The Blackwattle site at 461-465 Glebe Point Road has had a varied history since 1884, when the Glebe Corporation yard began to use the land for Council works. From then until 1933 the businesses and private houses on this land were listed in Sands Directory at numbers 461, 463, 465 and 467 Glebe Point Road, and occasionally with no street number. Boatshed and Hardy's water towerIn 1904-1905 the house “Alston” was listed at 465, and “Bayview” was at 467. Sands Directory also includes the Glebe Corporation yard, the Standard Ammonia Company, the University Boat Club and a Fuel Merchant at this address. There was no 465 listed from 1907-1910. The address for “Alston” was now given as no. 461, and at 467 there were the Glebe Corporation Yard, William Caldwell, the Standard Ammonia Co, the boatkeeper Thomas Steele, “Bayview”, and the University Boat Club. There was also a Female Mission Home at no. 467, listed at 463 in 1912. D. Hardy and Sons in 1934, photograph by Sam Hood. By permission of the State Library of NSWIn 1915 the street numbers ended at 463, with only the Glebe Corporation Yard, Plymell Co paint works and Thomas Steele boatshed left. The Steele boatshed had gone by 1917. Thomas Jenkinson was listed at 465 from 1919-1921, along with the Glebe Corporation Yard. Daniel Hardy & Sons, Coachbuilders and Wheelwrights’ suppliers, made their first appearance at 465 Glebe Point Road in 1921, having moved from Pyrmont. They were listed at this address along with the Glebe Corporation until 1929, when the Corporation disappeared from the directories. D. Hardy & Sons, now described as Timber Merchants, remained at this address until 1972 when Parkes Development bought the property. Parkes Development was headed by Sir Paul Strasser, a friend and gambling partner of Bob Askin, the Liberal politician. The foreshore in the 1970sIn 1976 or 1977 Parkes Development put in an application to demolish the building and construct residential apartments. This application was one in a long line of similar proposals by the company. They were responsible for the demolition of many fine old homes in the area, especially Stewart St, including Llangolan. The Blackwattle site was temporarily reprieved when Parkes Development went bankrupt after the credit squeeze of 1980-81.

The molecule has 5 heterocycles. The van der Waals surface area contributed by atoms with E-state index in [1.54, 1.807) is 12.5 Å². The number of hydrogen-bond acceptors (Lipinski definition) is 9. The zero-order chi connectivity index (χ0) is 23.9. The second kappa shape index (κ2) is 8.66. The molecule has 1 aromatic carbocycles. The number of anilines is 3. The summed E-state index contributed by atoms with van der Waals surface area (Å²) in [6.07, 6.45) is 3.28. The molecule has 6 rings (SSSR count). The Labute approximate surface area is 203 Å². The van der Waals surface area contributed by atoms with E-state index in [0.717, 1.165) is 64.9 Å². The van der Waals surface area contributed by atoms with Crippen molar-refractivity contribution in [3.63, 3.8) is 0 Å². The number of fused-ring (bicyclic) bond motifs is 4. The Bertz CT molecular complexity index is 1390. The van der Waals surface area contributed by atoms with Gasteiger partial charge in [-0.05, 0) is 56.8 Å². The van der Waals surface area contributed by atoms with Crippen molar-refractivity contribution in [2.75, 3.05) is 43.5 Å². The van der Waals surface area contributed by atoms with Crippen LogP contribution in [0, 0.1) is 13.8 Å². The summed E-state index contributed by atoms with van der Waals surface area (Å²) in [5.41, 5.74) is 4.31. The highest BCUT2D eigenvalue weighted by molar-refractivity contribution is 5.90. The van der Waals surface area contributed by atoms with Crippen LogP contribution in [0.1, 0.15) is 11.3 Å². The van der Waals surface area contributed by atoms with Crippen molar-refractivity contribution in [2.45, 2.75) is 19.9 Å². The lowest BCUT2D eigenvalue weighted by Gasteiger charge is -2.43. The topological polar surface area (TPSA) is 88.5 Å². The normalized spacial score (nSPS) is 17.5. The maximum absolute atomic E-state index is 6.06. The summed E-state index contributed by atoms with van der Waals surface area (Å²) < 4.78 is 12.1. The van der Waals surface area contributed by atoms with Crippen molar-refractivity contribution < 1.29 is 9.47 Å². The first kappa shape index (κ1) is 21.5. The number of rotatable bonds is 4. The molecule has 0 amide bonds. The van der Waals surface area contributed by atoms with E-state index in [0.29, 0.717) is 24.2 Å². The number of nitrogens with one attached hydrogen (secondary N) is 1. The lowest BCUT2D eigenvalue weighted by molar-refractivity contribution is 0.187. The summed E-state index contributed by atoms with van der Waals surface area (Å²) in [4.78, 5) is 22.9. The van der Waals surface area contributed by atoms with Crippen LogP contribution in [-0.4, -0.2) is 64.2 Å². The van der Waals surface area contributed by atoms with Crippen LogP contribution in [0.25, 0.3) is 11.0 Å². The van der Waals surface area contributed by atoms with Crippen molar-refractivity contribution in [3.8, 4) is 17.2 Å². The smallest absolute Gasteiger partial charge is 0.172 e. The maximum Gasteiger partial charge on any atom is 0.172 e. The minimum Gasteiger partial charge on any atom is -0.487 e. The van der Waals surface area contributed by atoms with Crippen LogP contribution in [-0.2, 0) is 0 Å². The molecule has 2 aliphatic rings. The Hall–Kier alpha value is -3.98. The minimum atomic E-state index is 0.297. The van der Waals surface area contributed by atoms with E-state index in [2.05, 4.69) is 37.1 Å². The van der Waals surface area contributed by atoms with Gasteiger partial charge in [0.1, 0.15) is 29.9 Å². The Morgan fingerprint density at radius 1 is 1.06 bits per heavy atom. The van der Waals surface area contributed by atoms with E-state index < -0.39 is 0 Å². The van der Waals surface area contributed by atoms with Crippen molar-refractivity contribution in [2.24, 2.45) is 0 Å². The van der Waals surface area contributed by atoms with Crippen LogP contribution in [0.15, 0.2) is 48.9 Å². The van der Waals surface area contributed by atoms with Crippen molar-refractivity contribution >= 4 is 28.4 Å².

In 1987 Leon Fink bought the site for $3,000,000. Opinion amongst the tenants was divided on Leon Fink as a landlord- was he a patron of the arts, or just another Sydney real estate developer? On the one hand he hung on to the studios for 13 years, and was lenient with overdue rents, often accepting art works in lieu of payment. However some say that Council zoning was the only barrier to his intentions to redevelop, and his remark that the land was “too good for artists” suggested to many that profit was his main motive. As early as 1988 Fink unsuccessfully applied to have Council zoning restrictions overturned. Tenants supporting Blackwattle StudiosBy 1997 the studios were returning a annual rental income of $1.128 million, but land values in the area rose 30% that year, making redevelopment a more attractive proposal. Last days of the StudiosIn September 1997 Leon Fink applied to Council to have the site rezoned residential, submitting concept plans which provided for a 12m strip of land for public access to the foreshore. The plans included seven blocks of units, a boat marina, and commercial space. Over 5,000 signatures were collected for a petition in support of the studios. The Blackwattle Tenants Association condemned the redevelopment proposal as destroying a socially, economically and historically valuable collective. The Director of the Historic Houses Trust, Peter Watts, spoke of the vibrant cultural energy that “exudes from every wall. It’s a wonderful industrial structure which still has exciting and viable use.” There were proposals to buy the Long Building and no. 463, with hopes that with a State loan the Leichhardt Council would buy the studios and develop them as a community arts facility. SunsetThe Leichhardt Council at first seemed sympathetic to the Blackwattle studios. The Council mayor Kris Cruden said “the Council believes that cultural tourism is the way that Leichhardt has to go”. In September 1997 when Cruden was re-elected mayor of Leichhardt she said would concentrate on trying to reduce the size of new development in the area, especially on former industrial sites which were being turned over to housing. However in November 1999 Leichhardt Council approved the D.A. for redevelopment. If they had not given approval the proposal would have gone before the Land and Development Court which is notorious for favouring developers over local communities and the environment. The Labour State Government made no attempt to prevent the Council from rezoning. In March 2000 Leon Fink sold the workshops to Greencliff developers for $20 million and within 6 months the buildings were demolished.